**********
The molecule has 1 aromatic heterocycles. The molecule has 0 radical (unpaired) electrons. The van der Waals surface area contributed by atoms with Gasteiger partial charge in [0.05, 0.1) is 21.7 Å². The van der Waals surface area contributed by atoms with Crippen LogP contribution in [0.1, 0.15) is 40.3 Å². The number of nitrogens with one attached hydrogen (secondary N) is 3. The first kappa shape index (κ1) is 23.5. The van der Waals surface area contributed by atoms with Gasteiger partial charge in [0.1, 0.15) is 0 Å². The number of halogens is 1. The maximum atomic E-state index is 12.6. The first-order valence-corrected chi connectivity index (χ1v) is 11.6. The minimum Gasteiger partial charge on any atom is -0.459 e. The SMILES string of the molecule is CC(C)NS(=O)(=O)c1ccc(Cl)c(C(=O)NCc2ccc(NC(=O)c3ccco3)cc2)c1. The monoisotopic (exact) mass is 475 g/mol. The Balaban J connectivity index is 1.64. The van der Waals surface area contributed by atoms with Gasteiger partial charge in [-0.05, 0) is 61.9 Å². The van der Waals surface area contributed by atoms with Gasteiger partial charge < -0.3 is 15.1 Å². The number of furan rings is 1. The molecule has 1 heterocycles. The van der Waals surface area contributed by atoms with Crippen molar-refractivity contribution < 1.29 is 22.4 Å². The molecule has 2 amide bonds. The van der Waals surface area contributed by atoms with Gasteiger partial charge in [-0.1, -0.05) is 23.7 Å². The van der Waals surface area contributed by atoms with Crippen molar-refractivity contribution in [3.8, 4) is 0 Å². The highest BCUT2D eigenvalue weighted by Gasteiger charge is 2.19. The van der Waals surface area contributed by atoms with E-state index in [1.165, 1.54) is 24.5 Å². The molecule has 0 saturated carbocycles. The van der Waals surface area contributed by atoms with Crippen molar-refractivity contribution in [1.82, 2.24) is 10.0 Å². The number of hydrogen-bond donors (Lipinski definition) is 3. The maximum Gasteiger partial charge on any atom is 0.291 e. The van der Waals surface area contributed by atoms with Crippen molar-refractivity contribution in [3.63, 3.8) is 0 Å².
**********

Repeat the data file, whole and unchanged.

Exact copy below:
The molecule has 1 aromatic heterocycles. The molecule has 0 radical (unpaired) electrons. The van der Waals surface area contributed by atoms with Gasteiger partial charge in [0.05, 0.1) is 21.7 Å². The van der Waals surface area contributed by atoms with Crippen LogP contribution in [0.1, 0.15) is 40.3 Å². The number of nitrogens with one attached hydrogen (secondary N) is 3. The first kappa shape index (κ1) is 23.5. The van der Waals surface area contributed by atoms with Gasteiger partial charge in [0.1, 0.15) is 0 Å². The number of halogens is 1. The maximum atomic E-state index is 12.6. The first-order valence-corrected chi connectivity index (χ1v) is 11.6. The minimum Gasteiger partial charge on any atom is -0.459 e. The SMILES string of the molecule is CC(C)NS(=O)(=O)c1ccc(Cl)c(C(=O)NCc2ccc(NC(=O)c3ccco3)cc2)c1. The monoisotopic (exact) mass is 475 g/mol. The Balaban J connectivity index is 1.64. The van der Waals surface area contributed by atoms with Gasteiger partial charge in [-0.05, 0) is 61.9 Å². The van der Waals surface area contributed by atoms with Gasteiger partial charge < -0.3 is 15.1 Å². The number of furan rings is 1. The molecule has 1 heterocycles. The van der Waals surface area contributed by atoms with Crippen molar-refractivity contribution < 1.29 is 22.4 Å². The molecule has 2 amide bonds. The van der Waals surface area contributed by atoms with Gasteiger partial charge in [-0.1, -0.05) is 23.7 Å². The van der Waals surface area contributed by atoms with Crippen molar-refractivity contribution in [3.8, 4) is 0 Å². The highest BCUT2D eigenvalue weighted by Gasteiger charge is 2.19. The van der Waals surface area contributed by atoms with E-state index in [1.165, 1.54) is 24.5 Å². The molecule has 0 saturated carbocycles. The van der Waals surface area contributed by atoms with Crippen molar-refractivity contribution in [1.82, 2.24) is 10.0 Å². The number of hydrogen-bond donors (Lipinski definition) is 3. The maximum Gasteiger partial charge on any atom is 0.291 e. The van der Waals surface area contributed by atoms with Crippen molar-refractivity contribution in [3.63, 3.8) is 0 Å².